How are women in the Arab world negotiating the male-dominated character of Islamist movements?
Is their participation in the Islamic political project-including violent resistance against foreign invasion and occupation-the result of coercion, or of choice?
Questioning assumptions about female powerlessness in Muslim societies, Maria Holt and Haifaa Jawad explore the resistance struggles taking place in Lebanon, Iraq, Palestine, and elsewhere in the Middle East from the perspectives of the women involved. The authors make extensive use of vivid personal testimonies as they examine the influence of such factors as religion, patriarchy, and traditional practices in determining women's modes of participation in conflicts.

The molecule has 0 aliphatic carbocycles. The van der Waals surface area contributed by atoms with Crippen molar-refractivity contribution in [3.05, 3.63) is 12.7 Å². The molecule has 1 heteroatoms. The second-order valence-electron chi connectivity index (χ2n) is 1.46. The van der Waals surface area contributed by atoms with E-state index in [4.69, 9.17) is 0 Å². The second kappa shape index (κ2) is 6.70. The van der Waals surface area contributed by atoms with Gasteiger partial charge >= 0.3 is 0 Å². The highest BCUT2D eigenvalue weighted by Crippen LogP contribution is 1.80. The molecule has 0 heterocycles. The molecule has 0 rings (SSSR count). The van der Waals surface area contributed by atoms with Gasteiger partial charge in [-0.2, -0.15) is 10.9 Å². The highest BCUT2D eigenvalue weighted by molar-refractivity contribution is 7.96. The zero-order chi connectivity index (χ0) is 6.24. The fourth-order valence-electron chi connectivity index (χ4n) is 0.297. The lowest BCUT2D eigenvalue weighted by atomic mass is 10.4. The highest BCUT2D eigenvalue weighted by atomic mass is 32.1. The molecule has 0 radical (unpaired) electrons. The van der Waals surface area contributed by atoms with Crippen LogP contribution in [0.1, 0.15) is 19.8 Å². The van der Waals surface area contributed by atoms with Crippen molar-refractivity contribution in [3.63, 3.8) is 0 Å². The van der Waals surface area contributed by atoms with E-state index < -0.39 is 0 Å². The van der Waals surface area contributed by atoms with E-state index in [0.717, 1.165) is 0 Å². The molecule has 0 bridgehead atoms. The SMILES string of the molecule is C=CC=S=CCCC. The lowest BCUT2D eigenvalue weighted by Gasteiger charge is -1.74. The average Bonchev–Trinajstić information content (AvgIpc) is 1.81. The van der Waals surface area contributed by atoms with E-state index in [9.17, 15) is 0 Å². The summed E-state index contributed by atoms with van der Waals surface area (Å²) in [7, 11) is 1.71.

In the process, they add to our knowledge not only of how women are affected by political violence, but also of how their involvement is beginning to change the rules that govern their societies.